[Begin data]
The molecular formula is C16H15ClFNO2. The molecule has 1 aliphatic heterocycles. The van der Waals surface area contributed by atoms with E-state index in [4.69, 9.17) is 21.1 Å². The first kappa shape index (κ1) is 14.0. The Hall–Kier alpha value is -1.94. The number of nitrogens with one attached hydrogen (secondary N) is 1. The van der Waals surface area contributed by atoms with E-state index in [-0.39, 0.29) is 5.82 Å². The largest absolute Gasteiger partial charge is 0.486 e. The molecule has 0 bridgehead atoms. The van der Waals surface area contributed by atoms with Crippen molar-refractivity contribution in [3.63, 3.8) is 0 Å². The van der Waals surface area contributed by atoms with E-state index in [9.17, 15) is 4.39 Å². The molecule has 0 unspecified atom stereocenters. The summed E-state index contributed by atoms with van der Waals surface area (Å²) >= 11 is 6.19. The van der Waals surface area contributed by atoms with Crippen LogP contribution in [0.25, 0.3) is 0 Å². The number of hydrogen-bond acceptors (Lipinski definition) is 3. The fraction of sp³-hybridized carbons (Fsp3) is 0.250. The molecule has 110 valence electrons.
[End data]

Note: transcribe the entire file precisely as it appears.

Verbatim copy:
The molecular formula is C16H15ClFNO2. The molecule has 1 aliphatic heterocycles. The van der Waals surface area contributed by atoms with E-state index in [4.69, 9.17) is 21.1 Å². The first kappa shape index (κ1) is 14.0. The Hall–Kier alpha value is -1.94. The number of nitrogens with one attached hydrogen (secondary N) is 1. The van der Waals surface area contributed by atoms with E-state index in [-0.39, 0.29) is 5.82 Å². The largest absolute Gasteiger partial charge is 0.486 e. The molecule has 0 bridgehead atoms. The van der Waals surface area contributed by atoms with Crippen molar-refractivity contribution in [3.63, 3.8) is 0 Å². The van der Waals surface area contributed by atoms with E-state index in [9.17, 15) is 4.39 Å². The molecule has 0 unspecified atom stereocenters. The summed E-state index contributed by atoms with van der Waals surface area (Å²) >= 11 is 6.19. The van der Waals surface area contributed by atoms with Crippen LogP contribution in [0.25, 0.3) is 0 Å². The number of hydrogen-bond acceptors (Lipinski definition) is 3. The fraction of sp³-hybridized carbons (Fsp3) is 0.250. The molecule has 110 valence electrons.